Patients with a bowel cancer diagnosis who have a high dietary intake of omega-3 fatty acids may have better odds of surviving the disease.
Patients with a bowel cancer diagnosis who have a high dietary intake of omega-3 fatty acids may have better odds of surviving the disease, according to the results of a recent study.
The study, published in Gut, analyzed data on 173,229 patients across 2 studies who completed questionnaires about their medical history and lifestyle factors every 2 years. After an average monitoring period of 10.5 years, 1659 patients had a diagnosis of bowel cancer and 561 of these patients died, with 169 of these deaths attributed to the disease.
Based on their analysis, the researchers determined that patients with bowel cancer whose diets contained higher levels of marine omega- 3 faced an overall lower risk of dying of the disease; specifically, patients who consumed at least 0.3 g of omega-3 fatty acids each day after getting a diagnosis of bowel cancer were 41% less likely to die than those who consumed less than 0.1 g daily after diagnosis.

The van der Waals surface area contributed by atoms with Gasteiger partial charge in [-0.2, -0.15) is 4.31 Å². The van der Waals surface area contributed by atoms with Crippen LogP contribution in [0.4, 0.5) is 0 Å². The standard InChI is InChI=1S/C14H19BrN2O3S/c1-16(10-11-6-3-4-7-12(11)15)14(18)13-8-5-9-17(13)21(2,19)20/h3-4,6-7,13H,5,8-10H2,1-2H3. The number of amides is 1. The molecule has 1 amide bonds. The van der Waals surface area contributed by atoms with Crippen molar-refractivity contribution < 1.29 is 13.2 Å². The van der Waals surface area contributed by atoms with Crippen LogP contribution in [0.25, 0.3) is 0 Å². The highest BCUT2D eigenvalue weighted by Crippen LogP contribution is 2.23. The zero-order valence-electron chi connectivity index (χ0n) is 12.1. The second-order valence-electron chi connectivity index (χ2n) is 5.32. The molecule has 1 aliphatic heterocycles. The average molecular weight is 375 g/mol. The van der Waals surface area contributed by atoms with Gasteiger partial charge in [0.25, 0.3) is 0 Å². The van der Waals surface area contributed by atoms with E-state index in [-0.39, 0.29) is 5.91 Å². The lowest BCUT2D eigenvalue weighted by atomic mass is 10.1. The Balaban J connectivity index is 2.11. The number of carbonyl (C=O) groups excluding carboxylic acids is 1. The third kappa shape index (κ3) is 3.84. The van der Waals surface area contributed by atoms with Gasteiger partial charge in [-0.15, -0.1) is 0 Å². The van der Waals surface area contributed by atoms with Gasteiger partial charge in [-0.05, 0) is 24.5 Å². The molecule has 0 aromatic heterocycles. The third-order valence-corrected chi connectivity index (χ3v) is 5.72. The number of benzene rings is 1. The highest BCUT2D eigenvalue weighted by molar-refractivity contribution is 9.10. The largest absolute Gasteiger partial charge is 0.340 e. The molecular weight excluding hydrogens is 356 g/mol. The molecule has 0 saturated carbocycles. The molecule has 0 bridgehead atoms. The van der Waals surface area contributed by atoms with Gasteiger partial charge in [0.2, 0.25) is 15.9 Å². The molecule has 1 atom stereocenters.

Additionally, increasing daily intake of marine omega-3 by at least 0.15 g after diagnosis was associated with a 70% lower risk of dying of bowel cancer, whereas consuming less marine omega-3 each day after a diagnosis of bowel cancer was linked with a 10% higher risk of death from the disease.
Although the study authors acknowledged that further studies are needed to establish causality, they concluded that increasing consummation of omega-3, especially from oily fish, may help patients with bowel cancer prolong their survival.